What is it about fall that makes people turn to horror novels? Is it the crisp air? The desire to be curled up under a blanket? Or, is it really all to do with Halloween? For me I have never enjoyed the horror genre as much as I do when fall rolls around and it seems appropriate to read these dark and ghastly tales. I certainly am not the only one, right?
By: Neil Gaiman (writer)
Release Date: (Original release) 1991; (this volume) October 19, 2010
Series: The Sandman #3
Award: World Fantasy Award for Short Story (“A Midsummer Night’s Dream); Harvey Awards Nominee for Best Graphic Album of Previously Published Material (1992); Will Eisner Comic Industry Awards for Best Continuing Series, Best Writer (for Neil Gaiman) (1991)
Happy Throwback Thursday, everyone. This week I continued reading The Sandman series, written by Neil Gaiman. This is an excellent horror graphic novel series, perfect to read around Halloween that everyone should read.
For anyone unfamiliar with the series, or if you’d like to catch up on our reviews, check out the reviews of Preludes and Nocturns (Volume 1) and The Doll’s House (Volume 2).
Dream Country (Volume 3) of the The Sandman series reads more like a compilation of short stories as opposed to the previous volumes in the series. The volume is separated into three different stories. One is about a Here again Dream takes somewhat of a back seat. Dream’s presence is obvious, and very much felt in each tale. Yet, he is not necessarily the main character of each tale. He is the catalyst, the important factor, the other, at times.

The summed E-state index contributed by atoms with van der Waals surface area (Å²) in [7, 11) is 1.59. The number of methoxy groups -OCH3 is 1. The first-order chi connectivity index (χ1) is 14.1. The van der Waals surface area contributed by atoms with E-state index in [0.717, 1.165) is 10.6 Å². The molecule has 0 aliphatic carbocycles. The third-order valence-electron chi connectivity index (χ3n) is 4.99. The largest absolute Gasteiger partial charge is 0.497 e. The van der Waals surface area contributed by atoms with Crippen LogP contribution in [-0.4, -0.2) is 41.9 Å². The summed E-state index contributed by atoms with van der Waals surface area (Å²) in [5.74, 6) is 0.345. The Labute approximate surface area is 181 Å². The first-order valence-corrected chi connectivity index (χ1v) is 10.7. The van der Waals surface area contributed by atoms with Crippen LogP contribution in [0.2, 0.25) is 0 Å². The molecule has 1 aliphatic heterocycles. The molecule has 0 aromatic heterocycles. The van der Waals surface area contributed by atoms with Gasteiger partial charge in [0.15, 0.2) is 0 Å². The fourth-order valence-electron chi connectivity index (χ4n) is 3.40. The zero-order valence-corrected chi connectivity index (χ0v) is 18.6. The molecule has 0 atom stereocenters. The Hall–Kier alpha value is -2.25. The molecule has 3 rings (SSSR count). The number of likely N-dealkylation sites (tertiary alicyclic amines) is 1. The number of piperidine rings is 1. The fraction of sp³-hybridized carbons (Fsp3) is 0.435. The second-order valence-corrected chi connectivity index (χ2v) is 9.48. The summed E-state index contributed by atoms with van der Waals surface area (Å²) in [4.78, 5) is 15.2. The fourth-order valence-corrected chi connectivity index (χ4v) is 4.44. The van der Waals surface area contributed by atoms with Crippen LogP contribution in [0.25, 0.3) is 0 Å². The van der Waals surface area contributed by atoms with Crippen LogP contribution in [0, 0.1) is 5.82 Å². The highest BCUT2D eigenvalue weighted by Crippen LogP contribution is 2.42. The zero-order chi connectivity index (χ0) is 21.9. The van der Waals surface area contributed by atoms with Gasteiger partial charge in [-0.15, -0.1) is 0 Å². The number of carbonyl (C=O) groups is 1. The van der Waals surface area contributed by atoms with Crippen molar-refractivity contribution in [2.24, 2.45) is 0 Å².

By: Joseph Fink; Jeffrey Cranor
Release Date: October 17, 2017
Publisher: Harper Collins
Series: Night Vale #2
Received From: Publisher
(All reviews are our own, honest opinions.)
The latest inclusion in the Welcome to Night Vale universe is the second novel, It Devours! by Joseph Fink and Jeffrey Cranor. This follows last year’s novel titled simply as Welcome to Night Vale. It Devours! is a thriller-esque tale set in the town of Night Vale, a small place somewhere in the mid-west where every conspiracy theory is true, monsters are real, the rules of time-space are more like guidelines, and the citizens take everything in stride, as if it were all the most normal thing in the world.
By: Neil Gaiman
Release Date: 1995
Series: The Sandman #2
Award: Will Eisner Comic Industry Awards for Best Continuing Series; Best Graphic Album - Reprint; Best Writer (Neil Gaiman)
The Sandman series is a long running graphic novel series written by Neil Gaiman featuring the immortal Dream and his struggle to rise to full power once again after a long imprisonment at the hands of humans. The Doll’s House is the second volume within the series, a dark story with memorable characters that feels more refined and bears more visible characteristics of Neil Gaiman’s work that the first volume of the series.
By: Neil Jordan
Release Date: June 6, 2017
Publisher: Bloomsbury USA